Sometime later my mother shared with me part of what kept her calm, kept her going all those hours. I have a necklace that I wear most every day. It is a pendant made from bone, carved with a face that has a subtle and ever so peaceful smile within it. Many ask or suggest that it’s the moon. My mother told me that as she lay there on that hospital bed on her side, to avoid putting any pressure on the back of her head, the peaceful face that hung around my neck was right at eye level. Any time that her eyes were open, she was looking into that beautiful and somewhat ethereal face. She told me that it was a great comfort to her. Even this was a new and intimate exchange between us.

That was the beginning of an opening for my mother and me: an opening between our hearts, a kind of bonding that I’m not sure had existed between us until then. All of this had to occur before my mother and I could come to a place where she could tell me one of her most personal and intimate truths, directly and in person.

I made a point of taking mom out to lunch once a week, and not just to eat. We also went window-shopping…just wandering around somewhere with no particular goal in mind. She was no longer driving, and my father had absolutely no patience for wandering – especially at the very slow pace that she now wandered at.

We were sitting across from each other at her favorite coffee shop. She looked me in the eye and her expression changed. She told me the following: she told me that every health issue that she had – every syndrome, disease, chronic issue – they were all caused by lifestyle choices. She looked at me even more directly and told me that none of it was hereditary…that her illnesses were all caused by her own behaviors, choices she’d made in her life. And she pleaded with me, begged me, to not follow in her footsteps. Some of the issues that she struggled with, I do struggle with still. And I hear her voice, pleading with me. “Please don’t. You can do something about it. Please. Okay?”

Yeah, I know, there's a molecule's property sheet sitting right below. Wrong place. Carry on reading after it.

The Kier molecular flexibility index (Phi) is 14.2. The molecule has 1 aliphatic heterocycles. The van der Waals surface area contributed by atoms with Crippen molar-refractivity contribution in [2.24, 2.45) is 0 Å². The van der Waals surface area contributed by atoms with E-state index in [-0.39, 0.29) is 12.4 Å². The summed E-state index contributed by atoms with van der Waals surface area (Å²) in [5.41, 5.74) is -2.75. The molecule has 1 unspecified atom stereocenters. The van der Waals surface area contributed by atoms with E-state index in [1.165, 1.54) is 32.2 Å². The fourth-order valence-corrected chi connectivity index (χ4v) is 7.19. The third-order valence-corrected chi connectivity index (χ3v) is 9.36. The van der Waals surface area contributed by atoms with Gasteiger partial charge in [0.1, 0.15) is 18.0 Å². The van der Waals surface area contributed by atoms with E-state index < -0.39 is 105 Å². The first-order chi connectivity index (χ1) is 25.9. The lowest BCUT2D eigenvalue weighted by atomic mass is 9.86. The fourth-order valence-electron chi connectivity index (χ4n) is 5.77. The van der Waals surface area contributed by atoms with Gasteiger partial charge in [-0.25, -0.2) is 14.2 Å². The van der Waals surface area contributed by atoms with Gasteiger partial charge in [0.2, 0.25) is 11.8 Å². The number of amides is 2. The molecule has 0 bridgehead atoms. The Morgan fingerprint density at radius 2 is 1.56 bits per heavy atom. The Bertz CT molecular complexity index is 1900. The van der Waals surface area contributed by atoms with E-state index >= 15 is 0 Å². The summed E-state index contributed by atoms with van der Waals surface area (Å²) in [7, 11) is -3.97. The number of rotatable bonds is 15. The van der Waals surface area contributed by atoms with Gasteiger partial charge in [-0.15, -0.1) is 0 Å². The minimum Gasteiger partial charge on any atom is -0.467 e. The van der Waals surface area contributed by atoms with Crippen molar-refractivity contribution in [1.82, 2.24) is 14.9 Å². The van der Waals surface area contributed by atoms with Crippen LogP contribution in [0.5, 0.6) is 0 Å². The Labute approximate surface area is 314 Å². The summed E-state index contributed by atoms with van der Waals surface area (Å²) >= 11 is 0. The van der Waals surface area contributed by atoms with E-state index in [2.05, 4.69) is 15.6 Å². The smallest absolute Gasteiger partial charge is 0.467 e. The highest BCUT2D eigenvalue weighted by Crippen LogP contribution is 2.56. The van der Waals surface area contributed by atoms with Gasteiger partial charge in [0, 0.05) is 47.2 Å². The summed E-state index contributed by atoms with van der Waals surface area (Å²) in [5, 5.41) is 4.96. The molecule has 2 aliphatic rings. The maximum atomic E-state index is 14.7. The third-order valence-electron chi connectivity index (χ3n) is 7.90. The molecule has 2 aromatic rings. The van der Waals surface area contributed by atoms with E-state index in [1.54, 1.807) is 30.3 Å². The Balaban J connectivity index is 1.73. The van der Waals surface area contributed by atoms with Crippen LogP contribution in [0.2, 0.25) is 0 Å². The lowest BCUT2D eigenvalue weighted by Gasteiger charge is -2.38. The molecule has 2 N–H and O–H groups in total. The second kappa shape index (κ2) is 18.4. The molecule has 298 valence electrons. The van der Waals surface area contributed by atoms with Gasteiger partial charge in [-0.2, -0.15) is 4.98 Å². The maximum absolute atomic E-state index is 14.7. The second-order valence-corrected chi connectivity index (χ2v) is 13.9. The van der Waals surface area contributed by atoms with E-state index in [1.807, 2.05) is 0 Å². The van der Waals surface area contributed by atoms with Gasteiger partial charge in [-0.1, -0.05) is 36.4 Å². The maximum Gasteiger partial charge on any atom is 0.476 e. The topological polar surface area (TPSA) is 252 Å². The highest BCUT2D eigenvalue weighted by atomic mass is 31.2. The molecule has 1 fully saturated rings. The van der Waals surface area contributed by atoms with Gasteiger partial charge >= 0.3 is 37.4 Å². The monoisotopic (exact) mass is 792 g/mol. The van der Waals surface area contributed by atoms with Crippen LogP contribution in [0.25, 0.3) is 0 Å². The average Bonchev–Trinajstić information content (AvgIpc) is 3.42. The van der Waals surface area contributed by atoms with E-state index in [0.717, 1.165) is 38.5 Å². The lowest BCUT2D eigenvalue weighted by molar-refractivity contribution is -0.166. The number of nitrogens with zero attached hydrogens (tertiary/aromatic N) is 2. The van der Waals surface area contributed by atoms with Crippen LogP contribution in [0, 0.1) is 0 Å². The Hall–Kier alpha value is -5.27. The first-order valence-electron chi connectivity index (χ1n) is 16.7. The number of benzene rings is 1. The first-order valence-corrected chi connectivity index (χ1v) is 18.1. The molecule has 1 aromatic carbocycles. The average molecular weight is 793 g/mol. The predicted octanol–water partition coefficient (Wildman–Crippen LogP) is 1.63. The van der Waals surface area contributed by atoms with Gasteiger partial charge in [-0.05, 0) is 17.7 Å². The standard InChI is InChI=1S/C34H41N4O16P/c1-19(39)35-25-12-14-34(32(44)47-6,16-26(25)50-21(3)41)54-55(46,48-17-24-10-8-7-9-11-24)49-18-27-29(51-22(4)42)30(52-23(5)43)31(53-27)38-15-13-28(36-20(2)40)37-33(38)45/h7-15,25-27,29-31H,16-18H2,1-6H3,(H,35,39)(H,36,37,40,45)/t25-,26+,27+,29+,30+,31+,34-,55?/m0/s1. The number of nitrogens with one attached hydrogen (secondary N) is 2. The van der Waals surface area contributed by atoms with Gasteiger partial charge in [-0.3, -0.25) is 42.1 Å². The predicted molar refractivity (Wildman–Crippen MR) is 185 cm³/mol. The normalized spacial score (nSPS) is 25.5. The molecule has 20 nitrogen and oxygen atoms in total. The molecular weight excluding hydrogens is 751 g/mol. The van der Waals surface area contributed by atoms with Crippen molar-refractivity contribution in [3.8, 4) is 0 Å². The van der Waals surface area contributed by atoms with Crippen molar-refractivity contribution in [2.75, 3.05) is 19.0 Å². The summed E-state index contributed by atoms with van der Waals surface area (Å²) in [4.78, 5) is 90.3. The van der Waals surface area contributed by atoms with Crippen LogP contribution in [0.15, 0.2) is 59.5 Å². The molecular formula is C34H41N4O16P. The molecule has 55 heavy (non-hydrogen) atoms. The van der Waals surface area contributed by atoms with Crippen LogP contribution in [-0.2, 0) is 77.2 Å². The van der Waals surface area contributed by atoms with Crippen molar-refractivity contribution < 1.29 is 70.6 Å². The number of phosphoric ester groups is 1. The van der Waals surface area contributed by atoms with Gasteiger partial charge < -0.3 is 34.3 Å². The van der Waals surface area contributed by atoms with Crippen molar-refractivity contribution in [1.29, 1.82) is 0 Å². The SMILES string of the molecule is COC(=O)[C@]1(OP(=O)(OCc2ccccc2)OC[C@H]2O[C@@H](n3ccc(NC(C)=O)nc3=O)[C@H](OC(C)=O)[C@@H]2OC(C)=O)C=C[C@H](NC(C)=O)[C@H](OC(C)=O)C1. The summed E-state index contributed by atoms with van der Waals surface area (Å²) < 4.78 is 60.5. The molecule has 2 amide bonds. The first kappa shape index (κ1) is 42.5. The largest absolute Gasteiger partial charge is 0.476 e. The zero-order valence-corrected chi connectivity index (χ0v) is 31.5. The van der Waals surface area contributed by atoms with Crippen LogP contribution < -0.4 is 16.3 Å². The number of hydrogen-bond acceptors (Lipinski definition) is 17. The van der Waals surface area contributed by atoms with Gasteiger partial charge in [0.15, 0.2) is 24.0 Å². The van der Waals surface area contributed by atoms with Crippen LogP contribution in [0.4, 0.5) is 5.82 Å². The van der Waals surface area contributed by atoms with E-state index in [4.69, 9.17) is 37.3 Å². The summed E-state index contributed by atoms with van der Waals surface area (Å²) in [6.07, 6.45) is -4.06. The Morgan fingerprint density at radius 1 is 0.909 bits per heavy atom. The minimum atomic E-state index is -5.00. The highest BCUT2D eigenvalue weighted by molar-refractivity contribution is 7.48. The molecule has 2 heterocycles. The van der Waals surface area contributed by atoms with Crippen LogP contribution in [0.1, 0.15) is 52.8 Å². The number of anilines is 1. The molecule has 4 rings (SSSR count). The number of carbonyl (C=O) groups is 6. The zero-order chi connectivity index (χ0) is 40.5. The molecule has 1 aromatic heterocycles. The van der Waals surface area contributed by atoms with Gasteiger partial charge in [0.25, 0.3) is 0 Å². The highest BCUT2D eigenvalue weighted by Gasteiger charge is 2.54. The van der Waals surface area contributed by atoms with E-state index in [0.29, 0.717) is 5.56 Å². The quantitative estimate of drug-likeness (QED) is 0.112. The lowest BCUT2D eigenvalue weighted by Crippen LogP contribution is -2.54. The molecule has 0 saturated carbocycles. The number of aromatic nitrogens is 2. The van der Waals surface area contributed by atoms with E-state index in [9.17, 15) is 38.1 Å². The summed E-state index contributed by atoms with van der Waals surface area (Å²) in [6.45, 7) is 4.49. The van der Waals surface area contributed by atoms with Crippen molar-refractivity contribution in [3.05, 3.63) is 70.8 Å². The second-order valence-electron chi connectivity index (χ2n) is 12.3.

For us, for our history, for how we’d behaved toward each other most of our lives, for all the fears and heartbreaks we’d had and not shared with each other – in this one brief conversation it was as if the bells of cathedrals worldwide were ringing, all in unison – and the walls between us were beginning to crumble. They did begin…and they never crumbled all the way. Maybe they did crumble all the way; it just looked different than I thought it would. We both could feel it and now we could see each other across those walls. Slowly, subtly, we allowed each other in.

I got to spend this time with my amazing and courageous mother. These are qualities that I only began to recognize in her toward the end of her life, and really didn’t name as such until after she was gone. We found our way into each others’ hearts – while she was still alive. Maybe I’ll say instead, that we finally saw ourselves residing in each others’ hearts, because truly we were already there. We’d just never looked before, like we were now. I do know that this sort of gift, healing, whatever your particular word for it is, could have also occurred after her death. We were lucky, so lucky; we got to have it while she was alive, but just barely. She was gone within two years after my arrival, and our lunchtime conversation came only three or four months before her death, the death that was a surprise to all or at least most of us.

What He said

My father developed dementia in his last years, which accelerated after mom’s death. As this occurred, it became harder and harder for him to keep track of a conversation…he just couldn’t follow it, keep all the parts in his head. It became even more difficult for him after I moved back up north to my home in Washington State, because then we only had phone conversations. Those are harder for so many reasons, even without dementia. Add that into the mix – well, he just couldn’t do it.

Because he’d had a small business as a younger man, and I now worked in a small business, he’d always begin by asking, “So how’s business?” Often, I was stressed out about one thing or another, and would instantly begin to ramble on about it, since he’d asked. Quickly though, I’d remember that he couldn’t follow where I was going, but not before he’d cut me off and ask his real question, which would crack my heart open a little more each time he asked it:

“But are you happy?”

The first time I heard these words I could not believe my ears. I can never recall my father even speaking to the idea of happiness. I have no memory of such a question ever coming from him. He was definitely not the kind of man who would ask about being happy. My cousin wondered, when I mentioned this to him, if maybe it was because for many in dad’s generation, especially the men of that era, happiness was not something that anyone ever really expected. I do know now, that so much of what he said or did when I was younger, really was pointing to that question – but for me, in the midst of our very strained relationship – I had no idea that he was wondering, let alone hoping, that I was happy. Now I know that most definitely he was.